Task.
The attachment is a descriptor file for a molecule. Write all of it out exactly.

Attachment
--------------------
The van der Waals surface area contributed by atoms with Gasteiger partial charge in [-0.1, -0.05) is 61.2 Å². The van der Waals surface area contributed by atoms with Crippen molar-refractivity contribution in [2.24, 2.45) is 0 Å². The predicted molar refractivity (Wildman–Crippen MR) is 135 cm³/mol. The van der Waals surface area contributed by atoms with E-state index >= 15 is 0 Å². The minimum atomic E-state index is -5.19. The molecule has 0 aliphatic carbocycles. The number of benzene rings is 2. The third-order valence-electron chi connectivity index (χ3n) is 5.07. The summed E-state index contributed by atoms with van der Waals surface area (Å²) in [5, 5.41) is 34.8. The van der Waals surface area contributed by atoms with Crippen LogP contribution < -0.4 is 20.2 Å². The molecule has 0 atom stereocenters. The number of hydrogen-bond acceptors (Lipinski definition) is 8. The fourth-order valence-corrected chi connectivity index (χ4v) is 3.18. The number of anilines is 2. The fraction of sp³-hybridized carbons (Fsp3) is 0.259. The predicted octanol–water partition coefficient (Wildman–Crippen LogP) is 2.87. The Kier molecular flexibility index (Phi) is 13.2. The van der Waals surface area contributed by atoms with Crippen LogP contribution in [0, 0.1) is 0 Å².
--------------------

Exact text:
The van der Waals surface area contributed by atoms with Gasteiger partial charge in [-0.1, -0.05) is 61.2 Å². The van der Waals surface area contributed by atoms with Crippen molar-refractivity contribution in [2.24, 2.45) is 0 Å². The predicted molar refractivity (Wildman–Crippen MR) is 135 cm³/mol. The van der Waals surface area contributed by atoms with E-state index >= 15 is 0 Å². The minimum atomic E-state index is -5.19. The molecule has 0 aliphatic carbocycles. The number of benzene rings is 2. The third-order valence-electron chi connectivity index (χ3n) is 5.07. The summed E-state index contributed by atoms with van der Waals surface area (Å²) in [5, 5.41) is 34.8. The van der Waals surface area contributed by atoms with Crippen LogP contribution < -0.4 is 20.2 Å². The molecule has 0 atom stereocenters. The number of hydrogen-bond acceptors (Lipinski definition) is 8. The fourth-order valence-corrected chi connectivity index (χ4v) is 3.18. The number of anilines is 2. The fraction of sp³-hybridized carbons (Fsp3) is 0.259. The predicted octanol–water partition coefficient (Wildman–Crippen LogP) is 2.87. The Kier molecular flexibility index (Phi) is 13.2. The van der Waals surface area contributed by atoms with Crippen LogP contribution in [0, 0.1) is 0 Å².